When is the CF Oly weightlifting session? Any places left? Does one have to have a standard CF cert to go on the course?

  • Colin McNulty 22 June 2011, 8:16 am

    Cheers Ian. Yes it’s sold out; they normally sell out within weeks of being posted. You can see all the certs here:

    http://www.crossfit.com/cf-info/specialty_certs.html

  • Ian Sturrock 22 June 2011, 8:19 am

    Ta — yeah, found the link myself eventually. 🙁 I might give CF Velocity a shout and see if there’s a reserve list.

  • C.K. 27 June 2011, 4:24 am

    Colin, I had the same exact injury happen early last year…sub-surface / partial rotator cuff tears on both shoulders. I was sure it was the kipping on the pulls ups and read your story. I weigh bout 200lbs and was doing crossfit style training (pull ups dips sprint pushup jog back and repeat x5) 3 or 4 times a week. The stress on the shoulders got to me and now I can barley hang on a pull up bar without pain, throw a softball on weds. nights, etc. I still train quite a bit, but without my pullups. Any suggestions on a substitute for the pull ups or can I just go low numbers, slow old school pull ups…as long as there is no pain?

  • Colin McNulty 27 June 2011, 8:22 am

    Sorry to hear that CK. While it sounds like you were doing movements that come up in CrossFit, in a CrossFit style workout, CrossFit would never have had you doing the same workout 3-4 times a week, even for 1 week let alone an extended period of time.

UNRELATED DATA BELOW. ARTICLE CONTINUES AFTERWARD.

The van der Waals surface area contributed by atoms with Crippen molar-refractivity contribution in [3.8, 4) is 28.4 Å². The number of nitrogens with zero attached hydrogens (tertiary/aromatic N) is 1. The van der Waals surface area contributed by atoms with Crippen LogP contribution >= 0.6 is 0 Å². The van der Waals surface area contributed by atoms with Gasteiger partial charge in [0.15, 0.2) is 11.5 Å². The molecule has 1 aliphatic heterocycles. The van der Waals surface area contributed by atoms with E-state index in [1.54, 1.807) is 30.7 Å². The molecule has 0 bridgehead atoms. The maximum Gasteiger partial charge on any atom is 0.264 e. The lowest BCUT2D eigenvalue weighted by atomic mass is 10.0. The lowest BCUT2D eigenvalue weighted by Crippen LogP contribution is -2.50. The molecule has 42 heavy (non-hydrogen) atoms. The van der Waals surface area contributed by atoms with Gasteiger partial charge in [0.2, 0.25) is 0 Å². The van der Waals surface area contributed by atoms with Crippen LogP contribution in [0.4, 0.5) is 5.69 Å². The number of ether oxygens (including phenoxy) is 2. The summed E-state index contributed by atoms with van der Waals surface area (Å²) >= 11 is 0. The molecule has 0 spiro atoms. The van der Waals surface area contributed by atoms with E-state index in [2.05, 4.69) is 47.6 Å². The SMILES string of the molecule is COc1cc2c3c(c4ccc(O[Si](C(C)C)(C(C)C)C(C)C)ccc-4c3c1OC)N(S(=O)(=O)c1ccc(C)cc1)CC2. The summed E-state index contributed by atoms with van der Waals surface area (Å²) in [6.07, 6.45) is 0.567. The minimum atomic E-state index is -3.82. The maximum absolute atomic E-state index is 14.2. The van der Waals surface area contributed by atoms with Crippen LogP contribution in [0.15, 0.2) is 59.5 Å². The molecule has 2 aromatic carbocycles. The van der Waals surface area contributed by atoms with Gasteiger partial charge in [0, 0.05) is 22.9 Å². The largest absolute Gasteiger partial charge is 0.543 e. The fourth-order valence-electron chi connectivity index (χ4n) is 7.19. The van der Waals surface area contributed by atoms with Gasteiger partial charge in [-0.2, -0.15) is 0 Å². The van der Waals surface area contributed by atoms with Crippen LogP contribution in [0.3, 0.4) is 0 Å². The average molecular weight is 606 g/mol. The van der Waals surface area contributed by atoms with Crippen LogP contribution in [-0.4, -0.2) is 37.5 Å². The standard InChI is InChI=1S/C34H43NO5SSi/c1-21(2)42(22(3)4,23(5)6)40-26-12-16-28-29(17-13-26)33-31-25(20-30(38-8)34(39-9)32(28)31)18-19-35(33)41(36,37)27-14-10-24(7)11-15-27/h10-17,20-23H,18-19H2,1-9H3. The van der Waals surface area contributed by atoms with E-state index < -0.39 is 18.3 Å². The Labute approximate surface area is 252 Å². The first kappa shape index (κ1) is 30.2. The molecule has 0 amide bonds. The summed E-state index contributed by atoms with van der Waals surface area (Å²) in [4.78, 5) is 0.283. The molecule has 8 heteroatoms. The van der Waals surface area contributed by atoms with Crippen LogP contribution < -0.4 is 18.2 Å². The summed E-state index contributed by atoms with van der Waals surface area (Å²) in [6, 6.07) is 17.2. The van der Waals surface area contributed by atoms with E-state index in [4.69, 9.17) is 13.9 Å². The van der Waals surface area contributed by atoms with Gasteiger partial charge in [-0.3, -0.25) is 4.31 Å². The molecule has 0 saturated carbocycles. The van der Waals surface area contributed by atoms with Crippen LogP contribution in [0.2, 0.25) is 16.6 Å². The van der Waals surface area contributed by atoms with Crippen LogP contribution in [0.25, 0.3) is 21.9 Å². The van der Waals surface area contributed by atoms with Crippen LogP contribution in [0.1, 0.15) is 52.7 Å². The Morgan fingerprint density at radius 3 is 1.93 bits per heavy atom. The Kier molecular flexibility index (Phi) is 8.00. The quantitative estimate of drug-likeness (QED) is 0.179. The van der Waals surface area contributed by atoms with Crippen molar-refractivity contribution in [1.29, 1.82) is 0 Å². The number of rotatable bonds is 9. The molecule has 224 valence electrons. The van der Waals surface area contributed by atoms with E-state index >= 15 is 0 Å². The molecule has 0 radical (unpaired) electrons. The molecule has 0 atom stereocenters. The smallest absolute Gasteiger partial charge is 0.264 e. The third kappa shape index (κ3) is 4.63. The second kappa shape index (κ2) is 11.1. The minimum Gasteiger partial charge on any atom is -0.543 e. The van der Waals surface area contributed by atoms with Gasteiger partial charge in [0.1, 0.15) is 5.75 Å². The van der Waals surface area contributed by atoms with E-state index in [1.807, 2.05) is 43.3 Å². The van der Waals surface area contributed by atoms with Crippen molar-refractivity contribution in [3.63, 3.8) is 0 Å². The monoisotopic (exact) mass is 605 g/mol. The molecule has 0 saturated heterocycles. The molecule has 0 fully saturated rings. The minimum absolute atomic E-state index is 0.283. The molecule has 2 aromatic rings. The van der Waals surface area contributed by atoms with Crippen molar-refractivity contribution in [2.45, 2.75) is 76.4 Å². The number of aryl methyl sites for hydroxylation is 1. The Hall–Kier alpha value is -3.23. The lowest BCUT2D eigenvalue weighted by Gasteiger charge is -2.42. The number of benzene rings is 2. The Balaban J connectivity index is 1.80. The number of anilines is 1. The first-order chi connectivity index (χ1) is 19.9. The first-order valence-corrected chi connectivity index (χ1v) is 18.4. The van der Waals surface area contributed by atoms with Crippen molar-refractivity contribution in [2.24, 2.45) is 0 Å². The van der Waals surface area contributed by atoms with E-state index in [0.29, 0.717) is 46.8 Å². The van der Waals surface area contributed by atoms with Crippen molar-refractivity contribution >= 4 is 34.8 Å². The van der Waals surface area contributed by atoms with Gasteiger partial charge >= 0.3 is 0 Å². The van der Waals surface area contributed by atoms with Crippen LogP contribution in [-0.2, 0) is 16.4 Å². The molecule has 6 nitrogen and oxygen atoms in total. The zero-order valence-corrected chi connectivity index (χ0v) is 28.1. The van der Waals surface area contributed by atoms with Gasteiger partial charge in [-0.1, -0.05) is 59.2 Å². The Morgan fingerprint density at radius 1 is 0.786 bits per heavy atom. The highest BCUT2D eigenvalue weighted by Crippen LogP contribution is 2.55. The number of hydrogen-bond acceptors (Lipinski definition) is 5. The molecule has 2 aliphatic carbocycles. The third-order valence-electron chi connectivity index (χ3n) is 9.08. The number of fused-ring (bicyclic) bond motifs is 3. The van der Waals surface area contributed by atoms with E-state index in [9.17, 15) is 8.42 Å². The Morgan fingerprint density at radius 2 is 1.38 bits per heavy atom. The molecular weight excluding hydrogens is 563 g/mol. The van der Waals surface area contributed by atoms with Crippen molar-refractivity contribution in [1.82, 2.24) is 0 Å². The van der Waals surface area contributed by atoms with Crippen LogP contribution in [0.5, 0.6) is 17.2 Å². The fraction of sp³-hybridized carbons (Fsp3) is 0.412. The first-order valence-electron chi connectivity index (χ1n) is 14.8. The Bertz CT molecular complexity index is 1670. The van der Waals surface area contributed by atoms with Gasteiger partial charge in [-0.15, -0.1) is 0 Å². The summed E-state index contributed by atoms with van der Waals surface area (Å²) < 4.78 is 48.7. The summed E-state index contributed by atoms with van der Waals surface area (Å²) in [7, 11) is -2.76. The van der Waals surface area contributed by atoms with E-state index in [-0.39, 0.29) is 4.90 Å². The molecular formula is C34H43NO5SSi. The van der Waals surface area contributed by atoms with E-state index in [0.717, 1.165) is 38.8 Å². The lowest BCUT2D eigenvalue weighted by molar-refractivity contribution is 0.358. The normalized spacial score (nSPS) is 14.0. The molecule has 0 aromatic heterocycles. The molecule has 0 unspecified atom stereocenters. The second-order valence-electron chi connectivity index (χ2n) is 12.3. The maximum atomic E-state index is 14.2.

I’m not expert and am learning myself what I can do and what I can’t. Doing *something* is always better than nothing. However I intend on getting my tear fixed, so this will only be a temporary issue. What did your Doctor say, are you waiting surgery?

  • Tommy Blotkin 29 June 2011, 7:16 pm

    Hi, I’m sorry to hear the injury. I hope for your speedy recovery.

    SLAP tears and other issues from CrossFit staple exercises, are commonly discussed OUTSIDE of the CrossFit.com forum, which is extremely suppressive on this type of “dissent”.

  • Colin McNulty 29 June 2011, 8:17 pm

    Hey Tommy, thanks for the comment.

    I don’t really think I’m dissenting. I owe a lot to CrossFit and will continue to blow its trumpet. With any activity there’s the risk of injury, it’s a question of whether the benefits of doing it outweigh the risks. They still do, even with surgery and the need to do rotator cuff exercises for a year or 2, I’m still stronger, fitter and faster than I was by a long way.

    No one forced me to try butterfly kips, it was my own choice. The way I see it, it’s only by giving feedback, that people learn what’s what. What’s risky. What needs scaling. What needs careful coaching, etc etc. I see my post as trying to give back some knowledge to the communal whole, in the hope it may do some good. Just my tuppence anyway. 🙂

  • gym workouts 23 August 2011, 9:43 pm

    Ouch! That is so painful!

  • Cindy 18 April 2012, 3:24 am

    Hey Colin.
    I’m sorry to hear about your injury. A rotator cuff injury is bad enough – have had THAT experience myself and it took me ages to recover – but you really seemed to have got the short straw!!
    I’m glad you did post this article about butterfly pull-ups. I had no idea what a butterfly pull-up was so was wondering if it might help me develop my pull-ups. Pull-ups is something I really struggle with (previous rotator cuff injury & partial should re-con). I am seriously doubting if I will ever get a kipping pull-up, let alone a strict pull-up! The best I can manage to pull out of the bag is about 10 orange band pull-ups or 3 yellow before my pull-ups and I have to call it a day.
    Thanks for your comments. I hope you recover quickly and properly!
    By the way, I found a combination of hydrotherapy and physiotherapy (post partial should re-con) got me on the road to recovery and back into training much more quickly than my surgeon gave me credit for.